by David L. Allen
Dean, School of Theology
Southwestern Baptist Theological Seminary
(Ed’s. note: A careful researcher and Southern Baptist statesman, Dr. Allen does not ascribe a singular view of Christ’s atonement to all Calvinists, universally; however, his sensitive use of qualifying terms provide both clarity and distinction regarding the topic at-hand.)
IV. John Owen’s Problematic Revision of the Lombardian Formula
When John Owen formulated his argument for limited atonement, he did so using the problematic categories of a commercialistic sense of the atonement where the sins of the elect only were imputed to Christ. This approach led Owen to modify the traditional sufficiency-efficiency model originally promulgated by Peter Lombard and accepted by all the Schoolmen and the early Reformers: “sufficient for all; efficient for the elect.” This modification prompted Richard Baxter, who himself held to an unlimited atonement, to call Owen’s sleight-of-hand “a new futile evasion.” For Owen, as for all who affirm limited atonement, the atonement can only be sufficient for those for whom it is efficient. Forget the fact, according to all Calvinists, that the non-elect will not be saved given God’s discriminating purpose of election; this particular problem involves the fact that there is no atonement made for them in the first place! Double jeopardy indeed!
V. John Owen Contrasted with Calvin and the Early Reformers
Owen’s difference with Calvin and the first generation of Reformers on the question of the extent of the atonement becomes evident. For Calvin, Christ’s death sufficiently paid the price for the sins of all people, and so all may receive God’s offer of salvation. Muller correctly noted: “Yet, as we have seen, Calvin also consistently points to Christ’s death as full payment for the sins of the world, undergirding, as it were, the indiscriminate proclamation of the gospel.”
This was also the view of all first generation Reformers, and has been the view of all moderate Calvinists since. Behind this was a particular understanding of the Lombardian formula “sufficient for all, but efficient for the elect only,” namely, that Christ’s death paid for the sins of all people, yet “efficient for the elect alone” in the sense that the benefits of the atonement are applied only to those who believe, namely, the elect. Calvin and all the early Reformers understood the Scriptures to teach that people perish not for a lack of an atonement for their sins, but because of their own unbelief. Of course, all Calvinists, regarding the efficiency side of the formula, affirm that the special grace necessary to bring the unbelieving elect to a state of belief is, at the time of the Spirit’s effectual calling, “irresistible.”
For John Owen, on the other hand, Christ’s death had no direct relationship or reference to the sins of the non-elect. There is a limited sin-bearing in the death of Christ: he died only for the sins of the elect. Owen and Calvin differ with respect to the “sufficiency” aspect of the Lombardian formula.
VI. Andrew Fuller Contrasted with Abraham Booth on Sufficiency
Andrew Fuller came to see the problem of the free offer of the gospel from the platform of limited atonement in his debates with the General Baptist Dan Taylor. Fuller came to reject limited atonement and rewrote the section on the extent of the atonement in his second edition of The Gospel Worthy accordingly.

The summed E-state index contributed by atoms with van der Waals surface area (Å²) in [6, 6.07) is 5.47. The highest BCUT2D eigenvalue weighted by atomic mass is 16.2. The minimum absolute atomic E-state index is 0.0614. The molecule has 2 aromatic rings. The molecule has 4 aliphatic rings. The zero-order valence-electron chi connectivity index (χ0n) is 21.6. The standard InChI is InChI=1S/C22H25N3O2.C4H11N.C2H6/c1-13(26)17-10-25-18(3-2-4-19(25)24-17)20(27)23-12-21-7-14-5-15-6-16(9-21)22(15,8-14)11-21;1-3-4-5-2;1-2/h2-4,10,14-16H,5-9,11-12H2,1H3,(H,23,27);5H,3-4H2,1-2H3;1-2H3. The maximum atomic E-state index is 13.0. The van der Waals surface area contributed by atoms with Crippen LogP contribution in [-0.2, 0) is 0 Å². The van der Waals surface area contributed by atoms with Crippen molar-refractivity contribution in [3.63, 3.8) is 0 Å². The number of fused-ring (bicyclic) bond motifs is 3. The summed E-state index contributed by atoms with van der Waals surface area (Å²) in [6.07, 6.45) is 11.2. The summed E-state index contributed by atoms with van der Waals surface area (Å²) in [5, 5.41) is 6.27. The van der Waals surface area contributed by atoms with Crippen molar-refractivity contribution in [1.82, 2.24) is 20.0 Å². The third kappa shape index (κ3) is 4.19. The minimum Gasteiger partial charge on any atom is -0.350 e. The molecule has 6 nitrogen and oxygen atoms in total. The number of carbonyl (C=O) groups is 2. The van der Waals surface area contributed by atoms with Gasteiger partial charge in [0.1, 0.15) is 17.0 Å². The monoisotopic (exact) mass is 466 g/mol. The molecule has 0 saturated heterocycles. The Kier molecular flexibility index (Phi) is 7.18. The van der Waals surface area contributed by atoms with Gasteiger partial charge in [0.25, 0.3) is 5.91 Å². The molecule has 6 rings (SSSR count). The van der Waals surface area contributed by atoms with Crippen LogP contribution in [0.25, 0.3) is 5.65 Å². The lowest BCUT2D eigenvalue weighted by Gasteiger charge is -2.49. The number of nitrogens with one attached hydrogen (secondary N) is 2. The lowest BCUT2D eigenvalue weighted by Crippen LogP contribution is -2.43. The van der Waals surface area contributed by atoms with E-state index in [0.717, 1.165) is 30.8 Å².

Fuller and Abraham Booth clashed over this issue. Booth also revised the language of the Lombardian Formula to make the sufficiency of Christ’s death a hypothetical sufficiency. For Booth, the death of Christ is only sufficient for those whom Christ substituted for on the cross: the elect. He wrote:
While cheerfully admitting the sufficiency of Immanuel’s death to have redeemed all mankind, had all the sins of the whole human species been equally imputed to him; and had he, as the Universal Representative, sustained that curse of the law which was due to all mankind; yet we cannot perceive any solid reason to conclude, that his propitiatory sufferings are sufficient for the expiation of sins which he did not bear, or for the redemption of sinners whom he did not represent, as a sponsor, when he expired on the cross. For the substitution of Christ, and the imputation of sin to him, are essential to the scriptural doctrine of redemption by our adorable Jesus.–We may, therefore, safely conclude, that our Lord’s voluntary substitution, and redemption by his vicarious death, are both of them limited to those, for whom he was made sin–for whom he was made a curse–and for whose deliverance from final ruin, he actually paid the price of his own blood.
Notice Booth’s two kinds of sufficiency: hypothetical and actual. Booth, like Owen before him, has knowingly revised the Lombardian Formula.
 Richard Baxter, Universal Redemption of Mankind by the Lord Jesus Christ (London: Printed for John Salusbury at the Rising Sun in Cornhill, 1694), 345. The revision of the Lombardian formula has been noted by many Calvinists themselves, including, for example, L. Berkhof, A. Booth, J. Walker, and W. Cunningham.
 Richard Muller, Calvin and the Reformed Tradition (Grand Rapids: Baker Academic, 2012), 82. See also Muller, Calvin and the Reformed Tradition, 105: “…since Christ paid the price for all sin and accomplished a redemption capable of saving the whole world, his benefits are clearly placed before, proffered, or offered to all who hear….”
 See David L. Allen, “Preaching for a Great Commission Resurgence,” in The Great Commission Resurgence: Fulfilling God’s Mandate in Our Time, eds. C. Lawless and A. Greenway (Nashville: B&H, 2010), 281-98.
 Abraham Booth, “Divine Justice Essential to the Divine Character,” in The Works of Abraham Booth (London: Printed by J. Haddon, 1813), 3:61.